ILLINOIS APPELLATE COURT FOURTH DISTRICT REVERSED AND REMANDED.
OPINION FILED DECEMBER 15, 1986.
JAMES T. BECKMAN, PLAINTIFF-APPELLANT,
FREEMAN UNITED COAL MINING COMPANY, DEFENDANT-APPELLEE.
Appeal from the Circuit Court of Macoupin County; the Hon.
John W. Russell, Judge, presiding.
JUSTICE MORTHLAND DELIVERED THE OPINION OF THE COURT:
At issue in this appeal is the decision by the circuit court of Macoupin County to dismiss the plaintiff's tort action sounding in retaliatory discharge with prejudice. The court found that the lawsuit was barred due to a prior arbitration proceeding. An arbitrator had previously determined that the defendant did not violate the collective-bargaining agreement in force between it and the plaintiff's bargaining unit when it terminated the plaintiff's employment for an unexcused absence from work for two consecutive days. Plaintiff's subsequent suit sought damages for a discharge allegedly in retaliation for the exercise of rights under the Workers' Compensation Act (Act) (Ill. Rev. Stat. 1985, ch. 48, par. 138.4 et seq.).
We reverse and remand.
While working as a roof bolter during his shift at the defendant's coal mine on August 6, 1985, plaintiff, a union employee, was injured when a rock fell and hit him about the helmet, shoulder, and arm. He was taken by ambulance to a hospital, where his injuries were diagnosed as a contusion to the head and left forearm as well as cervical strain. X rays of the cervical spine and forearm, however, revealed no fractures. A physician prescribed a muscle relaxant and pain killer, told the plaintiff to take the rest of the shift off, and instructed that he could return to work the next night.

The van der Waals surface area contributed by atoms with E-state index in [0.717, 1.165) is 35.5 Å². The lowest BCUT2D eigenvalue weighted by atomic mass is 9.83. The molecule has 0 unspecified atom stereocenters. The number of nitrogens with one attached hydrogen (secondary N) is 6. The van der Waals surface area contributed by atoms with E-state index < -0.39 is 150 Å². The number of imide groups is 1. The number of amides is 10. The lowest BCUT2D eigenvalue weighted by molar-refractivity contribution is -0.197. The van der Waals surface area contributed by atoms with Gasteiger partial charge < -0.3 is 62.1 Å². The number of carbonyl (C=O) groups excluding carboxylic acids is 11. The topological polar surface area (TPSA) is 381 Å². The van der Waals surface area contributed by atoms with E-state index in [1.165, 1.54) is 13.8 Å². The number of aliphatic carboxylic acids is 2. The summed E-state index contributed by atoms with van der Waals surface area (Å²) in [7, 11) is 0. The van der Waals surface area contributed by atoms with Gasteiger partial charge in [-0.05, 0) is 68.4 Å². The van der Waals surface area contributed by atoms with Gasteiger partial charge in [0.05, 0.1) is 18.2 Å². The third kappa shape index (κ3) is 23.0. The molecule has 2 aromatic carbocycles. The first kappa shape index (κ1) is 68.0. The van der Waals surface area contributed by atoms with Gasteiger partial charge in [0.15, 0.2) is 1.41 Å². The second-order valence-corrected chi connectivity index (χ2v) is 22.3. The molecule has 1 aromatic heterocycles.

Plaintiff did indeed work his shifts on August 7 and 8 but did not report on August 9, a Friday. Plaintiff called the defendant's answering machine prior to the start of that shift, stating he was having trouble with his neck and was going to have it checked. He also visited the mine site that day to pick up his check and to inquire about the procedure for having his neck examined further. On Monday, August 12, plaintiff again did not report to work, explaining in a telephone call to his employer's answering machine that he had been unable to get to a doctor on Friday, but was going to see one that day. Apparently, according to the evidence and testimony introduced at the arbitration hearing, plaintiff did go to a physician's office on August 12, but was examined only by a registered nurse, who wrote out a return-to-work slip to excuse the plaintiff for the two days he missed.